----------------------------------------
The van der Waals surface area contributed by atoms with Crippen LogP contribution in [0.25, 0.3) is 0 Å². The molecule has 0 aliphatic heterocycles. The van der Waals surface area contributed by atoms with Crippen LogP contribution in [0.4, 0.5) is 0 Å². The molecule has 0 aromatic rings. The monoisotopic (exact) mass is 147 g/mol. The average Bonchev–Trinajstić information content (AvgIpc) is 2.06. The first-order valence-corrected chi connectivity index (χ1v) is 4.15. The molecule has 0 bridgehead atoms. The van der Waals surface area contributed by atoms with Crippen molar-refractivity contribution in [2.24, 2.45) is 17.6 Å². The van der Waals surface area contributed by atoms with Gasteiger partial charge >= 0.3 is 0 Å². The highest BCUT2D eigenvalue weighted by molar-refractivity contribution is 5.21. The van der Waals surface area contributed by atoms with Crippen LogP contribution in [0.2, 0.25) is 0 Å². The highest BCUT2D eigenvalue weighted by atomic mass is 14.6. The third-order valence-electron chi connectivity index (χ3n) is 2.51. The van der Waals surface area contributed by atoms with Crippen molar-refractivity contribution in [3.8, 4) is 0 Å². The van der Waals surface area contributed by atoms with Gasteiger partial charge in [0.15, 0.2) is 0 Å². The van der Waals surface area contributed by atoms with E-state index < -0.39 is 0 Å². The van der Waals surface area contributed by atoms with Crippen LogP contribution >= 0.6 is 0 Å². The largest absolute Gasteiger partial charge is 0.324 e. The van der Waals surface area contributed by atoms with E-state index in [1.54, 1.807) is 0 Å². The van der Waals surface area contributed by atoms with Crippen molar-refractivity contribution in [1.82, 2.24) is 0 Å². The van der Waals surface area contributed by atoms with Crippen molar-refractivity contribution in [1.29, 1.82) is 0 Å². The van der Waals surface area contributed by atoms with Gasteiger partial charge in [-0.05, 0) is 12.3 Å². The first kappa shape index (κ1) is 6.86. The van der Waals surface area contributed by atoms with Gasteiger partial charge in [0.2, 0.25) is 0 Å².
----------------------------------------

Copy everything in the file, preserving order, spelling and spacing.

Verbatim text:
The van der Waals surface area contributed by atoms with Crippen LogP contribution in [0.25, 0.3) is 0 Å². The molecule has 0 aliphatic heterocycles. The van der Waals surface area contributed by atoms with Crippen LogP contribution in [0.4, 0.5) is 0 Å². The molecule has 0 aromatic rings. The monoisotopic (exact) mass is 147 g/mol. The average Bonchev–Trinajstić information content (AvgIpc) is 2.06. The first-order valence-corrected chi connectivity index (χ1v) is 4.15. The molecule has 0 bridgehead atoms. The van der Waals surface area contributed by atoms with Crippen molar-refractivity contribution in [2.24, 2.45) is 17.6 Å². The van der Waals surface area contributed by atoms with Gasteiger partial charge >= 0.3 is 0 Å². The highest BCUT2D eigenvalue weighted by molar-refractivity contribution is 5.21. The van der Waals surface area contributed by atoms with Crippen LogP contribution in [0.2, 0.25) is 0 Å². The highest BCUT2D eigenvalue weighted by atomic mass is 14.6. The third-order valence-electron chi connectivity index (χ3n) is 2.51. The van der Waals surface area contributed by atoms with Crippen molar-refractivity contribution in [3.8, 4) is 0 Å². The van der Waals surface area contributed by atoms with Gasteiger partial charge in [0.15, 0.2) is 0 Å². The van der Waals surface area contributed by atoms with E-state index < -0.39 is 0 Å². The van der Waals surface area contributed by atoms with Crippen LogP contribution >= 0.6 is 0 Å². The largest absolute Gasteiger partial charge is 0.324 e. The van der Waals surface area contributed by atoms with E-state index in [1.54, 1.807) is 0 Å². The van der Waals surface area contributed by atoms with Crippen molar-refractivity contribution in [1.82, 2.24) is 0 Å². The van der Waals surface area contributed by atoms with Crippen molar-refractivity contribution in [1.29, 1.82) is 0 Å². The van der Waals surface area contributed by atoms with Gasteiger partial charge in [-0.05, 0) is 12.3 Å². The first kappa shape index (κ1) is 6.86. The van der Waals surface area contributed by atoms with Gasteiger partial charge in [0.2, 0.25) is 0 Å².